Benchmark gas futures jumped as much as 13%, following an increase of 16% on Monday. Freeport LNG in Texas will likely extend an outage that began in June, increasing global competition for much-needed supplies right before the winter. Freeport LNG told buyers it will likely cancel shipments scheduled for November and December as work continues on repairs and regulatory approvals before a restart, according to people with knowledge of the matter. The plant previously accounted for about 15% of US shipments of the fuel, and the outage extension is set to increase the competition for cargoes in Europe and Asia.

Natural Gas Flaring Is Set to Rebound in Permian Basin
Operators in America’s biggest shale oil basin are set to significantly increase the amount of natural gas they burn into the atmosphere because of a lack of pipeline capacity to ship it elsewhere, according to Rystad Energy. Permian Basin gas production has rebounded more quickly than oil since the pandemic, leaving pipelines effectively maxed out. It will be the latter half of next year before several major pipeline expansions come online to ease the shortage. Producers that haven’t yet secured space on existing pipes face a stark choice: throttle back gas and halt more valuable oil production, or continue to pump crude and burn off the excess gas.

Germany opens first quay to import liquefied natural gas
The quay is the first in Germany to be adapted to accommodate a floating LNG terminal that allows ships to deliver gas in liquid form. The jetty will house a floating storage and regasification unit (FSRU) ship, which is expected to be permanently stationed there. The Norwegian vessel, named Höegh Esperanza, is expected to moor at the quay in December. The environment minister for the state of Lower Saxony, Christian Meyer, said the terminal would help secure Germany’s energy supplies in the short term.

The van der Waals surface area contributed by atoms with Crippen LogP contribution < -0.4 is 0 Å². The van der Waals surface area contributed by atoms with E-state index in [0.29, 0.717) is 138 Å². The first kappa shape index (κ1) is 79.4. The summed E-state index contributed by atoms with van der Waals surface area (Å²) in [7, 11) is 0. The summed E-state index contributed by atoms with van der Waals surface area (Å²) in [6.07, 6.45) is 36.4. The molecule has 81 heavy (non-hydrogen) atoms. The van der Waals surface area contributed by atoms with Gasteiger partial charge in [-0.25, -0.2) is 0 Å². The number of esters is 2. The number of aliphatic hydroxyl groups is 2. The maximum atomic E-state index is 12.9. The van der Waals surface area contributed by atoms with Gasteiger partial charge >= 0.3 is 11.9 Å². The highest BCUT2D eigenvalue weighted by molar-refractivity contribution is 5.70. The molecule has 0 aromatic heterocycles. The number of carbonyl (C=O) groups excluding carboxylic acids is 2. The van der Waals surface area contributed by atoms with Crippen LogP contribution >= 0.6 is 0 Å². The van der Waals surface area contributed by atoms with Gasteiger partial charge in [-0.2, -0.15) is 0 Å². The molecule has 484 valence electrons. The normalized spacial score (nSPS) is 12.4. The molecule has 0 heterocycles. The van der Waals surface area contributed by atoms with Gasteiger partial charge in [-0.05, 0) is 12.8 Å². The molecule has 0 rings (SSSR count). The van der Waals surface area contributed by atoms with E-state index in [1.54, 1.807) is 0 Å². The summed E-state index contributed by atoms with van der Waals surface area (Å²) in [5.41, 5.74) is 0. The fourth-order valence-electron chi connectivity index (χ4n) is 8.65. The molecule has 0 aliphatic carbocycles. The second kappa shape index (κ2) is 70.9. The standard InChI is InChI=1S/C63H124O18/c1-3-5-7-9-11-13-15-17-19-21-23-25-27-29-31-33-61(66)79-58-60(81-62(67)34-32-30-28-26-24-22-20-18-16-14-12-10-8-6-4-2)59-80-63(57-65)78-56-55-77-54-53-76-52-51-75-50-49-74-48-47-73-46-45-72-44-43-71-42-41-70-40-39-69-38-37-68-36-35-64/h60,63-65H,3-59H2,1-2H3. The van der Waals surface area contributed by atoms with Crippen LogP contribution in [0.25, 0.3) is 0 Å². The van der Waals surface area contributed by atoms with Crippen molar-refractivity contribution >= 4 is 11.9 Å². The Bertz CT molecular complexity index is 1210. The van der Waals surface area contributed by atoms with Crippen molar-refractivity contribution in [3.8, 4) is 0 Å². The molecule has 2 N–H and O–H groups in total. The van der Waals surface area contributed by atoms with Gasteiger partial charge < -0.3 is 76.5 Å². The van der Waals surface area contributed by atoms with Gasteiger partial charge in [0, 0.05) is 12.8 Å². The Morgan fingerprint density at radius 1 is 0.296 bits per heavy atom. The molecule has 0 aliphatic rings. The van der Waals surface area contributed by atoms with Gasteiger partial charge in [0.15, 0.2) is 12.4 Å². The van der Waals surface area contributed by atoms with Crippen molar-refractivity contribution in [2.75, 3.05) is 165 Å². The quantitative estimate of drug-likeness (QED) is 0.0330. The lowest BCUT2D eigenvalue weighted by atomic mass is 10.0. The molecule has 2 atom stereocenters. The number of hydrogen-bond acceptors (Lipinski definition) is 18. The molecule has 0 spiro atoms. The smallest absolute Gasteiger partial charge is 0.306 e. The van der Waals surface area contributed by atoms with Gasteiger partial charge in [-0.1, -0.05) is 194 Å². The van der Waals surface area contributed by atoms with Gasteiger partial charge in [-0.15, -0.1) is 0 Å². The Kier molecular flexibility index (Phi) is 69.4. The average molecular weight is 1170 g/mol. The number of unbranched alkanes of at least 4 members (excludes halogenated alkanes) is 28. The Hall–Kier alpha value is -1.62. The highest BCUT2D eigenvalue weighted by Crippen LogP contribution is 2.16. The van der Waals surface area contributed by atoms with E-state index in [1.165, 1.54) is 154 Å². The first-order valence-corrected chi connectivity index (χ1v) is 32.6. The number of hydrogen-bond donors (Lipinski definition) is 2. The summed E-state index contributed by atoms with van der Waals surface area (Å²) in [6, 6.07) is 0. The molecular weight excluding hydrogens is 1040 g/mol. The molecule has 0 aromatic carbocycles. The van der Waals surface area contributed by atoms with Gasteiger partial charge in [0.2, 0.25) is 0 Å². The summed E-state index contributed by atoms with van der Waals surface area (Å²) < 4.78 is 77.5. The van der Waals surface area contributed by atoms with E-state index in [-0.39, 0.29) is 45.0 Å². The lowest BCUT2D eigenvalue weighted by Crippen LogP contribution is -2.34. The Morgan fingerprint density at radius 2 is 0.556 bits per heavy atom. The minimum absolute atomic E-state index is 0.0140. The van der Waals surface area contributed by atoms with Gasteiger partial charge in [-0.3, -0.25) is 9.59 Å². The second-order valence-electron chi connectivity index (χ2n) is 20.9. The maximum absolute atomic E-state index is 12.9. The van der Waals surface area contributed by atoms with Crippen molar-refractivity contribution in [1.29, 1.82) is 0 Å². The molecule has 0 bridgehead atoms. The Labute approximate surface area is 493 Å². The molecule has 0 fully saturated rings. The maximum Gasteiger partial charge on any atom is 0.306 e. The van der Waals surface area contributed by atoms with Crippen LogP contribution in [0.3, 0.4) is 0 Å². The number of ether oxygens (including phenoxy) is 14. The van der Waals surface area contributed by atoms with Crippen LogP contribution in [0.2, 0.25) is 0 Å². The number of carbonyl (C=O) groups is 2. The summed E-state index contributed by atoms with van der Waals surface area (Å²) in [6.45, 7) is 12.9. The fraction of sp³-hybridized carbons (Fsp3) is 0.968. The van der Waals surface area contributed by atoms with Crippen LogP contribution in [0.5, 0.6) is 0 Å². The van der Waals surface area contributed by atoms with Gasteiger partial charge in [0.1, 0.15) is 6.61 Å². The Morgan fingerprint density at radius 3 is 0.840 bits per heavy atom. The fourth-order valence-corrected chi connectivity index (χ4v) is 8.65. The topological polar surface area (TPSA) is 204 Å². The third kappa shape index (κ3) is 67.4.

The citizen scientists of Crackerland: Armed with buckets and hunting plastic pellets, neighbors prepare for the petro plant next door
In Beaver County, as Shell’s hulking petrochemical plant slowly scales toward full capacity, a growing network of local citizens is doggedly watching the facility. Among the communities surrounding the cracker plant, as it’s known, residents are organizing to keep tabs on their new industrial neighbor. Some are installing air monitors and cameras on their homes, and others are gathering samples from the water’s edge. Many are documenting their experiences and observations as the plant spurs changes to their neighborhoods. Soon, Shell will need to apply to the state Department of Environmental Protection [DEP] and federal Environmental Protection Agency [EPA] for a Title V permit that would essentially allow the plant to operate for five years. In anticipation of a future public comment period, the citizen scientists and watchdogs of Eyes on Shell are gathering data that could be a lynchpin of resident input into that process.

Microplastics pervade even top-quality streams in Pennsylvania, study finds
Another common source of microplastic pollution is “nurdles,” tiny polyethylene pellets made by petrochemical manufacturers as a feedstock for plastics. Pennsylvania environmentalists fear that “nurdle” pollution in the western part of the state will worsen with the imminent opening of a massive plant in Beaver County in western Pennsylvania where the oil giant Shell will convert ethane from the state’s rich natural gas reserves into pellets for use by plastic manufacturers. For wildlife, microplastics can cause malnutrition or even starvation when animals eat the fragments, thinking they are food, and fail to obtain the nutrition they need. Wild creatures are also susceptible to toxic chemicals, such as PCBs, that attach themselves to the plastic fragments.

Leave a Reply